Thursday, May 17, 2012

Busy agenda for France’s new government in the creative and digital fields

by Emmanuel Legrand
It’s time for change in France. Following the French presidential elections, which crowned the Socialist candidate Francois Hollande, a busy agenda awaits the new government headed by Prime Minister Jean-Marc Ayrault.
Just to focus on topics of interest to this blog -- the creative economy -- the new rulers will have a full plate. Traditionally, the French State has always been active in the creative fields, regardless of their political side. As usual, in its own very idiosyncratic way, France will certainly experiment in the creative field.
Former president Nicolas Sarkozy and the creative sector had a love/hate relationship, but many in the community praised his capacity to address the issue of illegal file sharing through the Hadopi law, which introduced the three-strike scheme. Sarkozy was also instrumental in the creation of the Centre National de la Musique (National Centre for Music), a new organisation that will inject over €150 million each year in the music sector to support the production, distribution, live exposure and export of French music.
Many executives within French music trade bodies (shared also by the film industry) are worried that a Socialist-led government would dismiss on political grounds all the achievements from the previous government, especially the Hadopi law. But there is also concern about the CNM. 
The much controversial Hadopi law will most certainly be revised, if not abolished. It was a pledge from the candidate Hollande, and it is likely President Hollande will be true to his word. What is less clear though is what he will replace it with. 
The creative sectors will have at least two ports of call within the government: the Minister of Culture and Communications Aurélie Filipetti -- who replaces Frédéric Mitterrand -- and Fleur Pellerin who is Minister in charge of SMEs, Innovation and Digital Economy. (Incidentally, both women highlight the mixed origins of today’s population in France: Filipetti is the daughter of an Italian miner, and Pellerin was born in Seoul and was adopted by a French couple.)
According to French newspapers, the government will call for a vast consultation this July and discuss with stakeholders all the key internet related issues and the future of Hadopi will certainly be high on the agenda. Other issues include the VAT on creative goods such as books, films or concert tickets (raised from 5.5% to 7% by the previous government), the financing of creative works, or the role of collective rights management organisation (Filipetti is in favour of greater control of such organisations). 
A writer and a teacher, Filipetti has been in charge of cultural issues within the Socialist Party and was one of the most ardent opponents to the Hadopi law when it was presented before the Parliament by the previous government. The Socialists reluctance to endorse what many in the creative community, especially the music and film sectors, traditionally supporters of left-wing policies, considered as a necessary step to combat piracy has created a divide between the the two sides.
The fact that the Socialist Party, in its vast majority, also supported in 2005 the introduction of a “global license” which aimed at creating a single blanket license for all online usage (and thus putting an end to exclusive rights and making P2P sharing legal), had not helped either. However, many also believe that being in power will lead to a “reality check” and that the government will need to find a balanced solution between rights owners and .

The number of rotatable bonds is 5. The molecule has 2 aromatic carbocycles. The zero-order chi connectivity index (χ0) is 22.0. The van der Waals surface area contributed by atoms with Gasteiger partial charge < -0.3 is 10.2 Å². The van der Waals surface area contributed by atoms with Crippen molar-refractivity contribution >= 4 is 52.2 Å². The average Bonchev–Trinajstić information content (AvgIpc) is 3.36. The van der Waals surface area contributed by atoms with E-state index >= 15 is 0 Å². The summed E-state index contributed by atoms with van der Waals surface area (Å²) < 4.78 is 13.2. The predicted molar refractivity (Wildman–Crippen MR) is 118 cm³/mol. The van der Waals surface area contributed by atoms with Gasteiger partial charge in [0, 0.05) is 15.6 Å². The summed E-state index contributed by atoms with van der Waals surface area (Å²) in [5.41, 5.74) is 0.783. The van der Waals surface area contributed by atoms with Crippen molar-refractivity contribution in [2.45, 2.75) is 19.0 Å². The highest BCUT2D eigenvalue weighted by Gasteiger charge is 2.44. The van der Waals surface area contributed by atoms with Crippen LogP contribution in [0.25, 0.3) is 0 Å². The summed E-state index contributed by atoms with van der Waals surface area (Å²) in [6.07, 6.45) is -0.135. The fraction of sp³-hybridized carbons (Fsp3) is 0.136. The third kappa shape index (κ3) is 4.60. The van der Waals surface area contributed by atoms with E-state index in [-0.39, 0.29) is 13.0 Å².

Filipetti was critical of the CNM too. She has voice on several occasions her view that it favours too much the “majors” and should be more geared towards indie labels and non-profit structures helping up and coming artists. (Overall, Filipetti does not really like major companies, it seems!)
But Filipetti’s actions will also be balanced by another voice in the government, that of Pelerin, whose digital agenda crosses many Cabinet departments. Pelerin -- who was seen at Midem 2012 in Cannes where she met a wide range of industry executives -- was already in charge of digital issues at the Socialist Party and has a balanced view between the need to foster a dynamic digital industry and the necessity to ensure that those who provide content for these industries get properly compensated.
There are also two influential voices that could have a significant say in defining the policies in the creative sectors, and they are both at the Elysées Palace, close to Hollande: one is David Kessler who has been appointed adviser on all cultural and communications issues, and the other is the President’s chief of staff (directrice de cabinet) Sylvie Hubac.
Kessler has made most of his career in the creative sector. He has been the director of the CNC, the National Centre for Cinematography, and most recently served as managing director of arts weekly Les Inrockuptibles. He is understood to be close to the creative community. Hubac is a civil servant who has held various positions in cultural-related organisations. Both Hubac and Kessler will benefit from the closeness to the president and it can be quite certain that both will be heavily lobbied by the creative industries.

[Update (23/05/2012): the government has appointed former CEO of pay-TV group Canal+ Pierre Lescure to head a consultation on the future of Hadopi.] 

[Typed while listening to 'Dark Eyes' (Indica Records), the exquisite debut album from Quebec's Half Moon Run (think early Radiohead mixed with Arcade Fire), and Gravenhurst's 'The Ghost In Daylight' (Warp).]